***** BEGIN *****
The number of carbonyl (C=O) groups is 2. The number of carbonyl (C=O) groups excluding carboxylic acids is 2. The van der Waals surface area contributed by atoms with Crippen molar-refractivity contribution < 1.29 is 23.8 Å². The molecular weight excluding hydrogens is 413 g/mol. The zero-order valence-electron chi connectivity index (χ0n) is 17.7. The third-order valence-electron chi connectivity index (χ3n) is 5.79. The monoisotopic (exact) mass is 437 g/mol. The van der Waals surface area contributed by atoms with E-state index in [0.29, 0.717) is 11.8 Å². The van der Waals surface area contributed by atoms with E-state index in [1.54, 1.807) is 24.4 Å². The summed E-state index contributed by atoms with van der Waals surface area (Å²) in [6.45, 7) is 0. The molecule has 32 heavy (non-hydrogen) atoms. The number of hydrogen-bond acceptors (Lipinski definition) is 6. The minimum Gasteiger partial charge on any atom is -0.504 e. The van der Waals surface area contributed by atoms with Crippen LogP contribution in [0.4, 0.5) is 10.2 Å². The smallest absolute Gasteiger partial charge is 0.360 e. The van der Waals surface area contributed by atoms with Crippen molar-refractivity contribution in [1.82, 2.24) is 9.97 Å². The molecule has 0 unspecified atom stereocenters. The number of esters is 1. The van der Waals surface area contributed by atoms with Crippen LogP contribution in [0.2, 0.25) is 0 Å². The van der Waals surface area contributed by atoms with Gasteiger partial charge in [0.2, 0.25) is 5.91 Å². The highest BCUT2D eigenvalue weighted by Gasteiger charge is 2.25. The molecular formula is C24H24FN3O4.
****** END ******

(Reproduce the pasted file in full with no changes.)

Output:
The number of carbonyl (C=O) groups is 2. The number of carbonyl (C=O) groups excluding carboxylic acids is 2. The van der Waals surface area contributed by atoms with Crippen molar-refractivity contribution < 1.29 is 23.8 Å². The molecular weight excluding hydrogens is 413 g/mol. The zero-order valence-electron chi connectivity index (χ0n) is 17.7. The third-order valence-electron chi connectivity index (χ3n) is 5.79. The monoisotopic (exact) mass is 437 g/mol. The van der Waals surface area contributed by atoms with E-state index in [0.29, 0.717) is 11.8 Å². The van der Waals surface area contributed by atoms with E-state index in [1.54, 1.807) is 24.4 Å². The summed E-state index contributed by atoms with van der Waals surface area (Å²) in [6.45, 7) is 0. The molecule has 32 heavy (non-hydrogen) atoms. The number of hydrogen-bond acceptors (Lipinski definition) is 6. The minimum Gasteiger partial charge on any atom is -0.504 e. The van der Waals surface area contributed by atoms with Crippen LogP contribution in [0.4, 0.5) is 10.2 Å². The smallest absolute Gasteiger partial charge is 0.360 e. The van der Waals surface area contributed by atoms with Crippen molar-refractivity contribution in [1.82, 2.24) is 9.97 Å². The molecule has 0 unspecified atom stereocenters. The number of esters is 1. The van der Waals surface area contributed by atoms with Crippen LogP contribution in [0.2, 0.25) is 0 Å². The van der Waals surface area contributed by atoms with Gasteiger partial charge in [0.2, 0.25) is 5.91 Å². The highest BCUT2D eigenvalue weighted by Gasteiger charge is 2.25. The molecular formula is C24H24FN3O4.